This has implications for the how talent scouts will search for the next Luis Fonsi.

Tuesday, July 18, 2017

Money markets and religion

Historical explanation for the religious acceptance of for-profit borrowing and lending:

...When the Catholic Church held a monopoly in Europe, the clergy could ‘sell’ salvation at high prices – including strict prohibitions and purchased ‘indulgences’, which usurious sinners could buy in order to be absolved. But in the 1500s, during the Reformation, theologians such as Martin Luther denounced these practices. They advocated a more direct relationship with God that did not rely on priests as intermediaries, and founded new Christian movements such as Protestantism. The effect was that of a new company undercutting a monopoly. As Christian factions competed for believers, it led to a faith-based ‘race to the bottom’. And to increase their appeal, sects made fewer demands on believers – which meant weakening their stance on usury.
HT: Marginal Revolution

Friday, July 14, 2017

What is the Appropriate Strategic Response to Entry?

Bloomberg has a nice article on how London cabbies have changed their stance to ridesharing. Many taxicabs and municipalities have responded to the entry of Uber with a hard stance including protectionist measures and sometimes violence. Now they seem to be accommodating and imitating this entry.

After resisting everything Uber, the cabbie told me that he and his colleagues are shifting to a more constructive response -- they are adapting. For example, he is part of a syndicate that now uses an app similar to Uber’s to provide riders with an expanded menu to hail and pay taxis, as well as offer them more control and transparency. The sector is a lot more willing and able to accept credit card payments. And it is all part of an effort to improve customer relations.
In a moment of frankness, he admitted that Uber has delivered a much-needed wake-up call. For him, it is no longer about stopping Uber; nor is it just about co-existence. A growing number of traditional taxis cabs are also embracing some of their rival's best practices.

Part of this change is the realization that ride-sharing represents both a competitive threat and a more efficient 'production' technology.
The initial phases of Uber’s technology-led “disruptive innovation” proved particularly powerful because they lowered in a remarkable way the barriers of entry to both the supply of urban transportation services and the demand. Few disruptions influence both sides in such a dramatic and lasting fashion.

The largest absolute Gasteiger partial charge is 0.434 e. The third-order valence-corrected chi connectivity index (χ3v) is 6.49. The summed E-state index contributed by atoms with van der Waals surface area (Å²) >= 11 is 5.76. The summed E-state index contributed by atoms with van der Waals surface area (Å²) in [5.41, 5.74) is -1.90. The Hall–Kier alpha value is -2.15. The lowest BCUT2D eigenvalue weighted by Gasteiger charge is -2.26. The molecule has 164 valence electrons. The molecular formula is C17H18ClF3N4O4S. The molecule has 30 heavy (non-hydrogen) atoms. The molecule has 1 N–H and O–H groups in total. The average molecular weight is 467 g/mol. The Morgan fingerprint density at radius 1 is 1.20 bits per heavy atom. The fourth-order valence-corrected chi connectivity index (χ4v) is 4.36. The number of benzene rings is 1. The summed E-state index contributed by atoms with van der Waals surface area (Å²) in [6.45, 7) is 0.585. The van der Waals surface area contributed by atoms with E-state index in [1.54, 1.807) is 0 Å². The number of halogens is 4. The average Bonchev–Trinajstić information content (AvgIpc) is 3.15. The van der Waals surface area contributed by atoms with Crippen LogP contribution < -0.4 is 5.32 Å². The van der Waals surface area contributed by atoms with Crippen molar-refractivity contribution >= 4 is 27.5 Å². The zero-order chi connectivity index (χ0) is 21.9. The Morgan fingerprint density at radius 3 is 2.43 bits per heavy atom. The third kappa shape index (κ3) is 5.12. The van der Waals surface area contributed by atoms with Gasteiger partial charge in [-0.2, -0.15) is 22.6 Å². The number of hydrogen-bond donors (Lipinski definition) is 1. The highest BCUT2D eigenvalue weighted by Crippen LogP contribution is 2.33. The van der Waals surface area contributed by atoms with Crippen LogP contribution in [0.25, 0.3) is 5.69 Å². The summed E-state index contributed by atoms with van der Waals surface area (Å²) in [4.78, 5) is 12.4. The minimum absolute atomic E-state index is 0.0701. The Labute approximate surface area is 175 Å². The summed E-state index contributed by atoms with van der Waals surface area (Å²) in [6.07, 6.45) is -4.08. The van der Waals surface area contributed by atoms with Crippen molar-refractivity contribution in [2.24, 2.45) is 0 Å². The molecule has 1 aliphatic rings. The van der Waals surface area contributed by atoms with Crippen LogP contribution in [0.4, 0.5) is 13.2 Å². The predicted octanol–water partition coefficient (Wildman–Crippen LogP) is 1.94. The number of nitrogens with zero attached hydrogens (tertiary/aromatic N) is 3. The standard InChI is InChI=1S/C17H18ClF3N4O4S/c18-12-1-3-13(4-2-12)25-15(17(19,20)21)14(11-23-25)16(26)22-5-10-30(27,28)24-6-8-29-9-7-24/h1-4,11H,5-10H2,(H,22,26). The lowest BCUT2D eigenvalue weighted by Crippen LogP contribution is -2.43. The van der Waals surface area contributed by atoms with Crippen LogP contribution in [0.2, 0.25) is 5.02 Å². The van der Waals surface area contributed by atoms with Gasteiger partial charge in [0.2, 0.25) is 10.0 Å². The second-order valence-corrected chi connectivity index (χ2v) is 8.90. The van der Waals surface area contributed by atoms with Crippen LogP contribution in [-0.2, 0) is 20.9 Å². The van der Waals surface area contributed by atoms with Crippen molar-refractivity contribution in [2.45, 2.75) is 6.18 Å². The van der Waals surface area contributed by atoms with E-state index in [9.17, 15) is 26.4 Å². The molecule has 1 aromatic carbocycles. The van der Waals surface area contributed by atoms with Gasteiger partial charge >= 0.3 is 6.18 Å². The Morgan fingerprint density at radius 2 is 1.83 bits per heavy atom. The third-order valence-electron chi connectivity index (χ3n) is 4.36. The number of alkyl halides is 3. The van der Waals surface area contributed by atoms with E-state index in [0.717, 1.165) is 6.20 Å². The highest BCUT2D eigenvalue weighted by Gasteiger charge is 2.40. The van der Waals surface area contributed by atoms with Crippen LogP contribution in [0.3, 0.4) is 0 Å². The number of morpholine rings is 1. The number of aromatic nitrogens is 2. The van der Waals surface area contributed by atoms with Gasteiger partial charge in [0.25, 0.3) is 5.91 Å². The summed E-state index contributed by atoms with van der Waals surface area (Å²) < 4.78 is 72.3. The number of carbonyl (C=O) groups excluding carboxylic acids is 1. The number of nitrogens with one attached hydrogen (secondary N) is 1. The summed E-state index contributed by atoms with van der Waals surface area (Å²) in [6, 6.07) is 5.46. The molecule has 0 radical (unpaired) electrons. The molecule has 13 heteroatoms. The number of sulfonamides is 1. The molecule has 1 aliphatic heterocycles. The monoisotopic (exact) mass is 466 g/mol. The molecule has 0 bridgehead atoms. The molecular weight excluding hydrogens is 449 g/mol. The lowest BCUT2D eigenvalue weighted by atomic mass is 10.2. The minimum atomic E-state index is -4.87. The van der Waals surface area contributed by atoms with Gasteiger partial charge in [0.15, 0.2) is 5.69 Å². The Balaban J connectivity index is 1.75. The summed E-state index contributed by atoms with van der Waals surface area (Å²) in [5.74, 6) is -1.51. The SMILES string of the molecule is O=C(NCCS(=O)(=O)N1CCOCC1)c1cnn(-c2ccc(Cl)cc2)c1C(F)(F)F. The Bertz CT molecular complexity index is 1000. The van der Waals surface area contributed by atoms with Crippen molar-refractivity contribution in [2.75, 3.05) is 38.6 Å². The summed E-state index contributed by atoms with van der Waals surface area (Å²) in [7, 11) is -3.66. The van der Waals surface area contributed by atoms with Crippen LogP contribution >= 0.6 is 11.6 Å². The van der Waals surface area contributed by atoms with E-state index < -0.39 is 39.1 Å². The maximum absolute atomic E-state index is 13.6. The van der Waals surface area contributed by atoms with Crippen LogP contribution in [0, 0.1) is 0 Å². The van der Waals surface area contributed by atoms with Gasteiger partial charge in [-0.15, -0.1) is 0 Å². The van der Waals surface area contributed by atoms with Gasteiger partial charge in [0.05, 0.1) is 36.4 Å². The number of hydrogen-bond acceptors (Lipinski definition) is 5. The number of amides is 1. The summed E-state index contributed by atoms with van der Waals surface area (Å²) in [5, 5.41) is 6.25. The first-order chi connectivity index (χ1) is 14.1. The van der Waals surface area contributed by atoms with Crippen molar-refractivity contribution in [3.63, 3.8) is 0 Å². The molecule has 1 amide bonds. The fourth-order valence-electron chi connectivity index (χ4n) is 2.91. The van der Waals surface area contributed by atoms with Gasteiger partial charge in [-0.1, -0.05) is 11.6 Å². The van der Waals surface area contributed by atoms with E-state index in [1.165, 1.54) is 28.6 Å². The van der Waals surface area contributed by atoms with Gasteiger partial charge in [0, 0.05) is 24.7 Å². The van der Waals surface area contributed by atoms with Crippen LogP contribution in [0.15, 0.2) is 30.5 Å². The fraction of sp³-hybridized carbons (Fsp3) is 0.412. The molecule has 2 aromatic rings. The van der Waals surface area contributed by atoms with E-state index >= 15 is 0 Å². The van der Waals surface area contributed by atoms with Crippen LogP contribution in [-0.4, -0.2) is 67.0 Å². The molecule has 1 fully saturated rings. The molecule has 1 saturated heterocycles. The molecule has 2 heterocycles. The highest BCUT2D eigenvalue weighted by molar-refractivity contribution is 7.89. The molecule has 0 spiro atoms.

By allowing massively underused assets -- personal vehicles otherwise sitting idle -- to double as taxis, Uber significantly increased the provision of the service. And by measuring client satisfaction in a timely and high-frequency manner, it ensured that the bulk of this additional service would be clean, responsive, accountable, efficient, cost-effective and friendly. 
The revolution on the demand side came from Uber’s understanding -- and use -- of the power of mobility, big data, and artificial intelligence. In doing so, it met the growing digitalization desires of clients (initially, mostly millennials, but increasingly encompassing a larger part of the population) eager to gain greater direct control over activities that had become ill-served, increasingly distanced and, in some cases, alienating. By also making the payments and settlement process more efficient and transparent, Uber further improved the experience for riders -- leading many to substitute the service not just for other forms of public transportation, but also for private cars.

Wednesday, July 12, 2017

How many ways can you price discriminate?

Also in my travels, I got to got to Heidelberg and rode the funicular up to the schloss. Their pricing schedule demonstrates multiple ways in which they price discriminate.

  1. The additional charge for the return down the hill (3 Euro = 12 Euro - 9 Euro) is much less than the  single ride up the hill (9 Euro). Since the stroll down the hill is a closer substitute than the climb up, demand is more elastic coming down.
  2. The "concession" is a catch-all phrase for the elderly, students, and maybe a few others. These folks tend to be poorer and more elastic and so get a discount.
  3. They charge lower average prices for groups of preschool children. This is a form of bundling.
  4. They charge lower average prices for large groups and the rates fall as group size increases. This is more bundling with larger groups being more elastic.
  5. Finally, families get increasingly larger discounts on ever more children. That is, there are quantity discounts on kids.
  6. Did I miss any other dimensions?



Thursday, June 29, 2017

Two-way Bundling

Here is the pricing schedule from a recent trip to Dolmabahçe Palace. Note that the average price per person falls for families and that the price per museum falls as you bundle the Official Part with the Family House.

Monday, June 5, 2017

Swearing as a signal

Signals are convey information only if they are costly to use.  Otherwise, it too difficult to interpret what they mean.

To see this, consider what you learn when you hear someone use the F-word.  Some of my friends use it almost as punctuation, so it means very little.  However, when someone who abhors swearing uses it, I know to pay attention because it is costly for the sender to convey information in this manner.